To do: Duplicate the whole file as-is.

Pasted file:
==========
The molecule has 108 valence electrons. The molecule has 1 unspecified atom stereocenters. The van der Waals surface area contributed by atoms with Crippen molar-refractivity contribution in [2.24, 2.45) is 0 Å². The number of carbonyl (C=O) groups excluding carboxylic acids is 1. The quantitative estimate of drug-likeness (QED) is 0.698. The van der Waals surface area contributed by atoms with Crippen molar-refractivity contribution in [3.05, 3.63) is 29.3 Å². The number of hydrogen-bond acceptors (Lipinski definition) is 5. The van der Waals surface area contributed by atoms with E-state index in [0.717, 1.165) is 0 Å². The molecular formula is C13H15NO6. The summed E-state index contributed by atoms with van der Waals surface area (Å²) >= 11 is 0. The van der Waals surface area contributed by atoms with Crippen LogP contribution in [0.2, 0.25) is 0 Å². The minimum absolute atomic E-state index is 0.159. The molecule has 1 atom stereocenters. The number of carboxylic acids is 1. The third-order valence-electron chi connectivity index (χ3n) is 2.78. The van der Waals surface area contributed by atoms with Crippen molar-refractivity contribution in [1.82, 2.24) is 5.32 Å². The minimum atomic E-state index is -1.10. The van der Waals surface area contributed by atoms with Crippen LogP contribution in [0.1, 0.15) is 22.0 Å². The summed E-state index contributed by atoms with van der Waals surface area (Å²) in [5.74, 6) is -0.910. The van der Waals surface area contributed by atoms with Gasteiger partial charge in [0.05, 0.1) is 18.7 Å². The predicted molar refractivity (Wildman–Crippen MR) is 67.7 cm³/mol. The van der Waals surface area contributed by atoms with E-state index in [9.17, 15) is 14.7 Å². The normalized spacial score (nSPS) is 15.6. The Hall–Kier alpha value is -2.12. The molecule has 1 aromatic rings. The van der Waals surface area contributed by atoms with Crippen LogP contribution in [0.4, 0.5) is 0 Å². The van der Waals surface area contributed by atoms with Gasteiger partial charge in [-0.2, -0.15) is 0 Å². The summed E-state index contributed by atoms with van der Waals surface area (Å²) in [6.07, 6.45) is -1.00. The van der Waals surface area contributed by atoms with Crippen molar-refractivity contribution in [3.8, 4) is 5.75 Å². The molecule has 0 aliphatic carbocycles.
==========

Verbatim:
The molecule has 108 valence electrons. The molecule has 1 unspecified atom stereocenters. The van der Waals surface area contributed by atoms with Crippen molar-refractivity contribution in [2.24, 2.45) is 0 Å². The number of carbonyl (C=O) groups excluding carboxylic acids is 1. The quantitative estimate of drug-likeness (QED) is 0.698. The van der Waals surface area contributed by atoms with Crippen molar-refractivity contribution in [3.05, 3.63) is 29.3 Å². The number of hydrogen-bond acceptors (Lipinski definition) is 5. The van der Waals surface area contributed by atoms with E-state index in [0.717, 1.165) is 0 Å². The molecular formula is C13H15NO6. The summed E-state index contributed by atoms with van der Waals surface area (Å²) >= 11 is 0. The van der Waals surface area contributed by atoms with Crippen LogP contribution in [0.2, 0.25) is 0 Å². The minimum absolute atomic E-state index is 0.159. The molecule has 1 atom stereocenters. The number of carboxylic acids is 1. The third-order valence-electron chi connectivity index (χ3n) is 2.78. The van der Waals surface area contributed by atoms with Crippen molar-refractivity contribution in [1.82, 2.24) is 5.32 Å². The minimum atomic E-state index is -1.10. The van der Waals surface area contributed by atoms with Crippen LogP contribution in [0.1, 0.15) is 22.0 Å². The summed E-state index contributed by atoms with van der Waals surface area (Å²) in [5.74, 6) is -0.910. The van der Waals surface area contributed by atoms with Gasteiger partial charge in [0.05, 0.1) is 18.7 Å². The predicted molar refractivity (Wildman–Crippen MR) is 67.7 cm³/mol. The van der Waals surface area contributed by atoms with E-state index in [9.17, 15) is 14.7 Å². The normalized spacial score (nSPS) is 15.6. The Hall–Kier alpha value is -2.12. The molecule has 1 aromatic rings. The van der Waals surface area contributed by atoms with Crippen LogP contribution in [0.4, 0.5) is 0 Å². The van der Waals surface area contributed by atoms with Gasteiger partial charge in [-0.2, -0.15) is 0 Å². The summed E-state index contributed by atoms with van der Waals surface area (Å²) in [6.07, 6.45) is -1.00. The van der Waals surface area contributed by atoms with Crippen molar-refractivity contribution in [3.8, 4) is 5.75 Å². The molecule has 0 aliphatic carbocycles.